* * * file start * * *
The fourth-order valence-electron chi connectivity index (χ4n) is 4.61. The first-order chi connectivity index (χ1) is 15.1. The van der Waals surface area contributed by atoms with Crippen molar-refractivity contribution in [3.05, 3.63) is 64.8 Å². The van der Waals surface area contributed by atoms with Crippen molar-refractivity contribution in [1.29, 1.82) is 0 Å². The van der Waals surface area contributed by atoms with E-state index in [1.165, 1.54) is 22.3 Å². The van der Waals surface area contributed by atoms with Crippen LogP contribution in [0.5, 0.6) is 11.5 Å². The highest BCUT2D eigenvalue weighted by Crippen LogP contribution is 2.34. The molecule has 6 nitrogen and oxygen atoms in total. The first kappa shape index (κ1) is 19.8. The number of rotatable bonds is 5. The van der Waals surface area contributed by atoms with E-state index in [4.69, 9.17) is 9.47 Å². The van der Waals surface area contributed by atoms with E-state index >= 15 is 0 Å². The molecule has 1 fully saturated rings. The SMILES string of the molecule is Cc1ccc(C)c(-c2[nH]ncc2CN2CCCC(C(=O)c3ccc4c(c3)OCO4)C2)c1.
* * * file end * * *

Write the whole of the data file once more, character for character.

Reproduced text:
The fourth-order valence-electron chi connectivity index (χ4n) is 4.61. The first-order chi connectivity index (χ1) is 15.1. The van der Waals surface area contributed by atoms with Crippen molar-refractivity contribution in [3.05, 3.63) is 64.8 Å². The van der Waals surface area contributed by atoms with Crippen molar-refractivity contribution in [1.29, 1.82) is 0 Å². The van der Waals surface area contributed by atoms with E-state index in [1.165, 1.54) is 22.3 Å². The van der Waals surface area contributed by atoms with Crippen LogP contribution in [0.5, 0.6) is 11.5 Å². The highest BCUT2D eigenvalue weighted by Crippen LogP contribution is 2.34. The molecule has 6 nitrogen and oxygen atoms in total. The first kappa shape index (κ1) is 19.8. The number of rotatable bonds is 5. The van der Waals surface area contributed by atoms with E-state index in [4.69, 9.17) is 9.47 Å². The van der Waals surface area contributed by atoms with E-state index >= 15 is 0 Å². The molecule has 1 fully saturated rings. The SMILES string of the molecule is Cc1ccc(C)c(-c2[nH]ncc2CN2CCCC(C(=O)c3ccc4c(c3)OCO4)C2)c1.